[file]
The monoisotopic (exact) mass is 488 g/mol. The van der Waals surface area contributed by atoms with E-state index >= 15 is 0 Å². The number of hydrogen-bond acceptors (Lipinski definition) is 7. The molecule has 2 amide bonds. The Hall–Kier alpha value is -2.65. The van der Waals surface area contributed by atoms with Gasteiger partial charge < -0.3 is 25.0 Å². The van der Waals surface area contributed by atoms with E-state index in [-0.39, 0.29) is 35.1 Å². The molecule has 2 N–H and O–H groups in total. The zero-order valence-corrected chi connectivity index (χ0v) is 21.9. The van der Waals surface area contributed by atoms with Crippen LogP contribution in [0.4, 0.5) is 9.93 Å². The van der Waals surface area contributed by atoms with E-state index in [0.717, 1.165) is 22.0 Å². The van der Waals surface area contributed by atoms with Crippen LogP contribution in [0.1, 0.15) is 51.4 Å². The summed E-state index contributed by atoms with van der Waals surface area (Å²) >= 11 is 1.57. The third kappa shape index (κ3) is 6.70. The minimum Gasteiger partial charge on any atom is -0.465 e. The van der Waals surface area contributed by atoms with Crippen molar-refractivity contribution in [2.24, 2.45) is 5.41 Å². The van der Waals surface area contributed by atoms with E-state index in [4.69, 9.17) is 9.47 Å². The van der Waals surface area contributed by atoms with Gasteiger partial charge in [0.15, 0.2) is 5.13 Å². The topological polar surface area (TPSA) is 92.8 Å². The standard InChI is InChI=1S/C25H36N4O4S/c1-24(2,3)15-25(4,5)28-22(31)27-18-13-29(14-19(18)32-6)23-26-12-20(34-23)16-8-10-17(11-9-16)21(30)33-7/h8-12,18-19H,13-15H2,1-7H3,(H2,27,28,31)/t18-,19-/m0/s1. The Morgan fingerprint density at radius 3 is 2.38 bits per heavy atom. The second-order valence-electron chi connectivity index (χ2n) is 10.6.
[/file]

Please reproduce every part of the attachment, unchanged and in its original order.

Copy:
The monoisotopic (exact) mass is 488 g/mol. The van der Waals surface area contributed by atoms with E-state index >= 15 is 0 Å². The number of hydrogen-bond acceptors (Lipinski definition) is 7. The molecule has 2 amide bonds. The Hall–Kier alpha value is -2.65. The van der Waals surface area contributed by atoms with Gasteiger partial charge < -0.3 is 25.0 Å². The van der Waals surface area contributed by atoms with E-state index in [-0.39, 0.29) is 35.1 Å². The molecule has 2 N–H and O–H groups in total. The zero-order valence-corrected chi connectivity index (χ0v) is 21.9. The van der Waals surface area contributed by atoms with Crippen LogP contribution in [0.4, 0.5) is 9.93 Å². The van der Waals surface area contributed by atoms with E-state index in [0.717, 1.165) is 22.0 Å². The van der Waals surface area contributed by atoms with Crippen LogP contribution in [0.1, 0.15) is 51.4 Å². The summed E-state index contributed by atoms with van der Waals surface area (Å²) >= 11 is 1.57. The third kappa shape index (κ3) is 6.70. The minimum Gasteiger partial charge on any atom is -0.465 e. The van der Waals surface area contributed by atoms with Crippen molar-refractivity contribution in [2.24, 2.45) is 5.41 Å². The van der Waals surface area contributed by atoms with E-state index in [4.69, 9.17) is 9.47 Å². The van der Waals surface area contributed by atoms with Gasteiger partial charge in [0.15, 0.2) is 5.13 Å². The topological polar surface area (TPSA) is 92.8 Å². The standard InChI is InChI=1S/C25H36N4O4S/c1-24(2,3)15-25(4,5)28-22(31)27-18-13-29(14-19(18)32-6)23-26-12-20(34-23)16-8-10-17(11-9-16)21(30)33-7/h8-12,18-19H,13-15H2,1-7H3,(H2,27,28,31)/t18-,19-/m0/s1. The Morgan fingerprint density at radius 3 is 2.38 bits per heavy atom. The second-order valence-electron chi connectivity index (χ2n) is 10.6.